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The Get By Talk “Let Go” Album, Group Dynamics and Day Jobs [Interview]

Toronto, ON – On October 28th, The Get By released their debut album Let Go. The album offers an easy, cool throwback old school vibe complimented with wit, social commentary and confident “do-you” pronouncements.  Let Go features clean production complete with live instrumentation from the group’s Mantis and Pangea as well as Rich Kidd.  Guest appearances on the album include acclaimed Canadian artists Shad, Tona, Saukrates, Richie Hennessey, Promise and Tanika Charles. I got a chance to catch up with the group after their appearance inside Rivoli at Droppin’ Knowledge.

Although Mantis and Justis (both emcees/producers) each experienced some success as solo artists, the duo, backed by DJ/producer Pangea, just fit together. Their chemistry is like boys from the neighbourhood and it shows; in person, on stage and on the record. The three grew up together in Kitchener/Waterloo and prior to this album, all relocated to Toronto.

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Wearing jeans and t-shirts, The Get By are average, regular joes. No bling, no flash, their anti-brand is a brand in itself. They get by and they get it. They are in tune with who they are as individuals and as a group, socially and musically. On one hand they don’t take themselves too seriously, on the other their ambition is absolute. Their music speaks to the common man hustling for a big dream, whatever that dream is. Their sound exists somewhere between “real hip hop” and a pop edge and they remind you that that’s okay:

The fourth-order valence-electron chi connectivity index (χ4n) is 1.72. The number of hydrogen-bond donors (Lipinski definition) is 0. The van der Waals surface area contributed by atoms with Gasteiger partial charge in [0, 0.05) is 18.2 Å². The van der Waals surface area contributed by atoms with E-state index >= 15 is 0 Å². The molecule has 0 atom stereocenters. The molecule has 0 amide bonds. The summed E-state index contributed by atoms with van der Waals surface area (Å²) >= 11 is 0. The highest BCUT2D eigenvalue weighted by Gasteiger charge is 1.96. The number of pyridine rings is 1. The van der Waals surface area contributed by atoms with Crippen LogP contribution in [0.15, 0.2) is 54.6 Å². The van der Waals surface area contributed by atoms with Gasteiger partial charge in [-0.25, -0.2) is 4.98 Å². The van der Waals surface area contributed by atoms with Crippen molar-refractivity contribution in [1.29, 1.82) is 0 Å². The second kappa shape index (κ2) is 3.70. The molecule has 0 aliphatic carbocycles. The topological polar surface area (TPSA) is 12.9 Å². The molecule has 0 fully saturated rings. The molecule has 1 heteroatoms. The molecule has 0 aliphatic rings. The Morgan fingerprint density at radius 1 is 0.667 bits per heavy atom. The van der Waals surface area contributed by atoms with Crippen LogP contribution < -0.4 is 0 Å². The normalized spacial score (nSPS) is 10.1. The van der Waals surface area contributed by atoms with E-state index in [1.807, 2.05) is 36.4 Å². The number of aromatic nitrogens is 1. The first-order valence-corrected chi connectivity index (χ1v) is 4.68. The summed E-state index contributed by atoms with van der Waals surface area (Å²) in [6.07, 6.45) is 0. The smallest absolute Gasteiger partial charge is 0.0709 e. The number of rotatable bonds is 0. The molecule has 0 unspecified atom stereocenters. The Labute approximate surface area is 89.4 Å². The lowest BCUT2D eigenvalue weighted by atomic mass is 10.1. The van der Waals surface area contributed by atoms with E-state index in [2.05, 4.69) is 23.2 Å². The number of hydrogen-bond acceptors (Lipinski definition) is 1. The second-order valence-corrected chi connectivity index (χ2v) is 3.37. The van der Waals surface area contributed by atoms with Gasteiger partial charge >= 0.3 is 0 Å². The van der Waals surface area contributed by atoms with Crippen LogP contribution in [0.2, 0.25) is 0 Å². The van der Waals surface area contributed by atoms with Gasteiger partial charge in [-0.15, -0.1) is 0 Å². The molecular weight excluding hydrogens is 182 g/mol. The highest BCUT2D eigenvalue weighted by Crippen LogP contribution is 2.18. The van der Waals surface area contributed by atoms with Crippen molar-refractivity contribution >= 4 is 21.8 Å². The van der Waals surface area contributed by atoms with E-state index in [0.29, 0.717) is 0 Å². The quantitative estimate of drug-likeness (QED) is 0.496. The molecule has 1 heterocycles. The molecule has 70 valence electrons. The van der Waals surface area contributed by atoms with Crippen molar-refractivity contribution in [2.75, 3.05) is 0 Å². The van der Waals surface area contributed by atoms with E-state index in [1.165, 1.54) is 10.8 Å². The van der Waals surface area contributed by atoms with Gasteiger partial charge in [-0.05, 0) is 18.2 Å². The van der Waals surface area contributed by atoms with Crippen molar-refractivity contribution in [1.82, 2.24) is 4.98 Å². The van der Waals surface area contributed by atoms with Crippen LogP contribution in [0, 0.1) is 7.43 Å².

“Please don’t place me in your pigeon hole/Hip Hop’s going taupe but I’m so indigo/I mean I still bleed the culture with a crimson glow/ But I am not a slave to the image. I am in control/…Keep the ego low I don’t front like I’m king shit/Ball caps and black jeans, trench coats with wing tips.” -“Stereotypes”

“The underdog status is something I’ve become cool with/Y’all stay inside the lines I’m colored paper and glue sticks/…I keep the money going out quicker than it’s comin’ in – that’s the lifestyle/And it’s probably 4 am before I’m lights out/…worried bout tomorrow but I’m living in the moment/Never turn a deaf ear to good advice and I was told if I’mma do something than I should fuckin’ own it.” – “Music Is For Love”

Although in full-chill mode, Justis, Mantis and DJ Pangea Delphi of The Get By were eager to speak with me. Their passion for music and the grind was evident in their tone, expressiveness and acute awareness of the music business.

HipHopCanada : You are known for bridging the gap between the real (quote-on-quote) Hip Hop and the escapism of a more pop record, or a pop feeling – was it a conscious decision to bridge that gap?

Mantis: I think it’s great to be accessible – the last thing you want to do it alienate anybody. Any listener is a great listener and we appreciate that immensely.  We really make records for ourselves first. We’re not goin’ into it saying we need to hit that market.. That really doesn’t matter, that’s more of an after effect.  If they like it – great. If they don’t – whatever.